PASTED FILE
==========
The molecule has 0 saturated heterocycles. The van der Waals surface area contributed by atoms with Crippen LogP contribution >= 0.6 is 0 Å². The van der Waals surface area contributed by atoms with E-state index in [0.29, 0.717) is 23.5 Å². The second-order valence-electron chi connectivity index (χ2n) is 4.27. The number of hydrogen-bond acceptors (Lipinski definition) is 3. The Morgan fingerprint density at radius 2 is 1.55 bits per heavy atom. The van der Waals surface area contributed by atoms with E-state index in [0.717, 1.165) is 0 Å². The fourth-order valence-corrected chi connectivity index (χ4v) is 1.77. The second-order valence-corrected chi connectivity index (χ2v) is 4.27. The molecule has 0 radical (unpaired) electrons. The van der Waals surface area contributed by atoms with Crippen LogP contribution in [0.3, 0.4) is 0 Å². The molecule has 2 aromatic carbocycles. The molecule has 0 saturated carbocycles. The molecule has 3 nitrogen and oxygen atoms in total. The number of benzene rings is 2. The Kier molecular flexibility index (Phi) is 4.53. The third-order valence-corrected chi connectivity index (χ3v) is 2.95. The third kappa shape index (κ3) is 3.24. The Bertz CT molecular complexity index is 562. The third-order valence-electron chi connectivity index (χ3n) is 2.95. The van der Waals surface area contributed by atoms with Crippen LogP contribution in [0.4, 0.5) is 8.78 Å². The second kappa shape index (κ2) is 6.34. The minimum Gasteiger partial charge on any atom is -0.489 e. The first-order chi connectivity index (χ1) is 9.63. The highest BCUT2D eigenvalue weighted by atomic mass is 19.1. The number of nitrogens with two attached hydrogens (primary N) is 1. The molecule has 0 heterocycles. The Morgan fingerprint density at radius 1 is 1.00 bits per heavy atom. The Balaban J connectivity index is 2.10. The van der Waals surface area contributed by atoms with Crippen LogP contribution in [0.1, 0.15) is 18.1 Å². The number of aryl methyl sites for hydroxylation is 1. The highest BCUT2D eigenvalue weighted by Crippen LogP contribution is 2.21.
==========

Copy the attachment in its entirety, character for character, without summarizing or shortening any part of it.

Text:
The molecule has 0 saturated heterocycles. The van der Waals surface area contributed by atoms with Crippen LogP contribution >= 0.6 is 0 Å². The van der Waals surface area contributed by atoms with E-state index in [0.29, 0.717) is 23.5 Å². The second-order valence-electron chi connectivity index (χ2n) is 4.27. The number of hydrogen-bond acceptors (Lipinski definition) is 3. The Morgan fingerprint density at radius 2 is 1.55 bits per heavy atom. The van der Waals surface area contributed by atoms with E-state index in [0.717, 1.165) is 0 Å². The fourth-order valence-corrected chi connectivity index (χ4v) is 1.77. The second-order valence-corrected chi connectivity index (χ2v) is 4.27. The molecule has 0 radical (unpaired) electrons. The van der Waals surface area contributed by atoms with Crippen LogP contribution in [0.3, 0.4) is 0 Å². The molecule has 2 aromatic carbocycles. The molecule has 0 saturated carbocycles. The molecule has 3 nitrogen and oxygen atoms in total. The number of benzene rings is 2. The Kier molecular flexibility index (Phi) is 4.53. The third-order valence-corrected chi connectivity index (χ3v) is 2.95. The third kappa shape index (κ3) is 3.24. The Bertz CT molecular complexity index is 562. The third-order valence-electron chi connectivity index (χ3n) is 2.95. The van der Waals surface area contributed by atoms with Crippen LogP contribution in [0.4, 0.5) is 8.78 Å². The second kappa shape index (κ2) is 6.34. The minimum Gasteiger partial charge on any atom is -0.489 e. The first-order chi connectivity index (χ1) is 9.63. The highest BCUT2D eigenvalue weighted by atomic mass is 19.1. The number of nitrogens with two attached hydrogens (primary N) is 1. The molecule has 0 heterocycles. The Morgan fingerprint density at radius 1 is 1.00 bits per heavy atom. The Balaban J connectivity index is 2.10. The van der Waals surface area contributed by atoms with Crippen LogP contribution in [0.1, 0.15) is 18.1 Å². The number of aryl methyl sites for hydroxylation is 1. The highest BCUT2D eigenvalue weighted by Crippen LogP contribution is 2.21.